All I did was walk into the kitchen and pick up a cloth. But the sudden waft of bleach flung me far, far back into some childhood memory. I switched to a traumatised part of myself. I had been ‘triggered’.
Courage. It’s the stuff of heroes, right? Frodo with the Ring in Mordor, William Wallace and the uprising, Henry V once more into the breach, ‘Sully Sullenberger’ parking his broken plane on the Hudson.
‘Courage’ isn’t necessarily a word we think is all that relevant to therapy, to recovering from trauma.
I was brimming. And I hated it. I hated being upset. The surge of emotion through my body. Being out of control. The pounding heart, the air being crushed out of my chest, the pain-stretchy zinginess in my arms and legs, and the scream … the lacerating, shrill shriek of a scream in my head.
Being traumatised is a tough gig. Maybe one of the hardest. It’s exhausting, it’s debilitating, it affects every area of your life and it can feel insurmountable.
So it’s difficult to think that recovery is possible, even a little bit of recovery. Maybe it feels impossible to think in terms of significant recovery. And harder still to think in grand, magnificent, skyscaper-type ways about recovery.
‘Unfortunately, you’ve undone all the good you’ve done today.’
She was deadly serious and I was utterly perplexed. What was she talking about? I had spent the day delivering my training day ‘Dealing with Distress: Working with Suicide and Self-Harm.’ A tough day, but a good day. A day of hope for how to help people who see no other way through their pain but by taking their own lives. A day of guts-and-bowels emotion.
I applied, with Emmott Snell’s assistance, for CICA. This is the compensation that the government pays out to victims of crime, administrated by the Criminal Injuries Compensation Authority.
In the end I was unsuccessful, but the experience was full of learning that may be helpful to others, and so I share it here for that purpose.
‘I don’t feel real. All the time—literally all the time—I feel like I’m living life from behind a glass screen, or that I’m watching life as it’s happening on TV but it’s not real. I’m always ten yards removed from it. I don’t cry. I don’t feel things. I feel like I’m in a dream. I feel like I’m going mad. Even now, talking to you, I’m not sure if this is really happening or not or if I’m just imagining it. The GP says I’m just depressed, but I’m not.’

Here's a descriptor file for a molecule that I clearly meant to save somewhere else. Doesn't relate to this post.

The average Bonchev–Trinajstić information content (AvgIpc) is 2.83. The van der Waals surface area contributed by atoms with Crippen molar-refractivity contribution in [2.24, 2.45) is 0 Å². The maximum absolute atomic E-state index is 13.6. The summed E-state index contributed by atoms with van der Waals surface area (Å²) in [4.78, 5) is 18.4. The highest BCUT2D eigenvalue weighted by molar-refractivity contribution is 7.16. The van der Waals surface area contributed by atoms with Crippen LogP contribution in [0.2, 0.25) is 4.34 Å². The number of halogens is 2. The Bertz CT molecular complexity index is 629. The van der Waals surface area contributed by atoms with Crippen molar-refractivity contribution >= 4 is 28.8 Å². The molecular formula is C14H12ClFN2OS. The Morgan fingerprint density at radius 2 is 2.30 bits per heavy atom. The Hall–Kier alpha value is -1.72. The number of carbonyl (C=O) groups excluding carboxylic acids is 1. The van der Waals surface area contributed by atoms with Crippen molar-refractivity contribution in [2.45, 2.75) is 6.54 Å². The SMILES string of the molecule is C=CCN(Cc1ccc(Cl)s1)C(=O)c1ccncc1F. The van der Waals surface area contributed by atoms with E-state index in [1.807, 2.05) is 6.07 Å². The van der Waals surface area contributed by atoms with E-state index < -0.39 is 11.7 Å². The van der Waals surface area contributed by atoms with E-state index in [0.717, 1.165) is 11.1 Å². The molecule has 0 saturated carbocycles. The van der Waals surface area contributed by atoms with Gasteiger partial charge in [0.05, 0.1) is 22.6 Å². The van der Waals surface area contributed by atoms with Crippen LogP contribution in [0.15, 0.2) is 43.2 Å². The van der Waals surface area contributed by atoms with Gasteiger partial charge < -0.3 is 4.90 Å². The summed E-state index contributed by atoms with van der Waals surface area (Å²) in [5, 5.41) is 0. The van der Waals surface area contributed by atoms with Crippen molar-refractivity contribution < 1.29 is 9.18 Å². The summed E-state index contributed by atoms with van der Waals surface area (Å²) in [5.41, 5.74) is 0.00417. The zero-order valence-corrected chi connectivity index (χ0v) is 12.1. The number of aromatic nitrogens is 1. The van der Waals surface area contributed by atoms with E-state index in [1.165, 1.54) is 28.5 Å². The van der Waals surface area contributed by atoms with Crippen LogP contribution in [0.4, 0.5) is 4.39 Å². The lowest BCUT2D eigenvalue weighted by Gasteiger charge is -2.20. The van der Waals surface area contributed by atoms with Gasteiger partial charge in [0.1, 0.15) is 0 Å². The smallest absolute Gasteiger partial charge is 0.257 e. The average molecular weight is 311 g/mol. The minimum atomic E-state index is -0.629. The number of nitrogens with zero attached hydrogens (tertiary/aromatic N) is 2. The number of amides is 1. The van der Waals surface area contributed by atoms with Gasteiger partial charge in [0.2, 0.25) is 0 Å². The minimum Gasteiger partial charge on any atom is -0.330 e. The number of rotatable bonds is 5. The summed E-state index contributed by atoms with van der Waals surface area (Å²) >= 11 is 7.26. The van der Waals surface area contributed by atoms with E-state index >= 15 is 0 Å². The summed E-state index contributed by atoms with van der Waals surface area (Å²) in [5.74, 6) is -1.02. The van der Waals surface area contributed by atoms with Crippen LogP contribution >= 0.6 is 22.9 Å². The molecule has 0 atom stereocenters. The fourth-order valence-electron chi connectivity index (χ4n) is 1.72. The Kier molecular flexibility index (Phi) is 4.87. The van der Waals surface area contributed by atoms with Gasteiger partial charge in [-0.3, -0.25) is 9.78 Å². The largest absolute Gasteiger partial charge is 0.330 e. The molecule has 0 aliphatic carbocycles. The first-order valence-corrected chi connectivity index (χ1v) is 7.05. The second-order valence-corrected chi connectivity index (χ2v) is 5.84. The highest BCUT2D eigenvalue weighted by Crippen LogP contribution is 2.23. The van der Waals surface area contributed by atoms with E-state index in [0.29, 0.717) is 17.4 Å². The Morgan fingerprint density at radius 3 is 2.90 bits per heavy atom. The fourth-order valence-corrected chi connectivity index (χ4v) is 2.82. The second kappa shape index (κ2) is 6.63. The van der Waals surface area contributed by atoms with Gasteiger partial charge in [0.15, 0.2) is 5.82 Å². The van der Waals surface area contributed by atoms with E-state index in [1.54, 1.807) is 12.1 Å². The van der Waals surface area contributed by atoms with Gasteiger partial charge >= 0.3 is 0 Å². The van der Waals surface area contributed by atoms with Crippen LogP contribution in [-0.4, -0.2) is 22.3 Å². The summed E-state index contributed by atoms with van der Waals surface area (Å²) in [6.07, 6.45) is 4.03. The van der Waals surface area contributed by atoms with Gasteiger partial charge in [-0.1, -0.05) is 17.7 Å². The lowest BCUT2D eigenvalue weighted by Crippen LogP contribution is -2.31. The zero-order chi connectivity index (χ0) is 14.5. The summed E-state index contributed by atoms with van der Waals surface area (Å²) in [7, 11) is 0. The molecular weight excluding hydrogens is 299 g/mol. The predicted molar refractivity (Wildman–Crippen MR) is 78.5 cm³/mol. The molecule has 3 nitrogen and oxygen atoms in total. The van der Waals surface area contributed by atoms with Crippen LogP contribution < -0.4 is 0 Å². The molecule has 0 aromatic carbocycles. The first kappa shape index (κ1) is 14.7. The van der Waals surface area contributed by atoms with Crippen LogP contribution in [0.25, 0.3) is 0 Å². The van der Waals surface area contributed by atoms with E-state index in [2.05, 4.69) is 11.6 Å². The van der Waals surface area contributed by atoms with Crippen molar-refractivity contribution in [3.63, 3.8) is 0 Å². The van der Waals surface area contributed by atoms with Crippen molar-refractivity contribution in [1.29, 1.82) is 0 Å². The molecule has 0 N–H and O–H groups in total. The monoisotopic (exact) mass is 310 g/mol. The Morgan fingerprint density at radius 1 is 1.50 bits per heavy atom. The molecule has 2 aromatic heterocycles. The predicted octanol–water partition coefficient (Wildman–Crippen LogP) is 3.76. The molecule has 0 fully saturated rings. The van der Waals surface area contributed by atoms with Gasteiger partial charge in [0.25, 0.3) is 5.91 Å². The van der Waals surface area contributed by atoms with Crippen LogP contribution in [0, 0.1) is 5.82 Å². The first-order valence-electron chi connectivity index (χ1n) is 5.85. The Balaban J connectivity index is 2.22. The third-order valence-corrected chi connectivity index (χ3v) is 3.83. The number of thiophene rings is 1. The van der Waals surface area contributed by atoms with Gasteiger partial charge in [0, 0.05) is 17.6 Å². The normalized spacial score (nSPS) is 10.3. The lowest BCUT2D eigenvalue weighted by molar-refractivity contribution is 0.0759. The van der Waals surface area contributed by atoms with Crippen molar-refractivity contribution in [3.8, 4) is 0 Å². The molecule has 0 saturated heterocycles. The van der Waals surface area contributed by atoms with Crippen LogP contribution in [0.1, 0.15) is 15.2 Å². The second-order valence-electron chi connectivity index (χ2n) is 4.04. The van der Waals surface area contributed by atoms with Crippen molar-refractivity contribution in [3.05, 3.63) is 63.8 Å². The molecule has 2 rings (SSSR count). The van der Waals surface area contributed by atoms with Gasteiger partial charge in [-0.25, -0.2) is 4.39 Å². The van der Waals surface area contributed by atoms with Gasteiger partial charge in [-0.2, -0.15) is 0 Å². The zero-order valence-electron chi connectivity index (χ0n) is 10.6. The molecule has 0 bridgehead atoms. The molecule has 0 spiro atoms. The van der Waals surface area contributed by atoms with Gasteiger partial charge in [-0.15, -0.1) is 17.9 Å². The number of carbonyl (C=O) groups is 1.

‘I’m not seeing a doctor!’ I insisted with a look on my face that was intended to end the debate once and for all. As far as I was concerned, it was simple: I wasn’t going to the hospital, walk-in centre or GP surgery, because I couldn’t go. I couldn’t cope with going. Such was my abject terror that, unless it was a matter of life or death, I avoided all things medical.
The problem? This was rapidly becoming a matter of life and death.
PODS ran a survey in 2016 in association with One in Four (www.oneinfour.org.uk) with the aim of assessing the degree to which counsellors and psychotherapists have received training to work with survivors of child sexual abuse (CSA) and child sexual exploitation (CSE). We also wanted to see the extent to which the topics of trauma, dissociation and shame were included in that training.
Ancedotally, many therapists had said to us that they had not received any significant training in CSA, CSE, trauma or dissociation during their initial training.
I had worked as a counsellor for about twelve years before I went on my first PODS training course on dissociation. I had so many lightbulb moments that day, it felt like my brain was burning.
The issue of boundaries had always been a non-issue for me: I saw my clients for 50 minutes; there was no contact between sessions (no need for contact between sessions, surely?); it was a purely professional relationship. No dramas, no big deal. And then I started work with my first really traumatised client, and everything was called into question
Many survivors get in touch with us simply because they need to talk to someone who understands what they’re going through, and to reassure them that they are not going ‘mad’.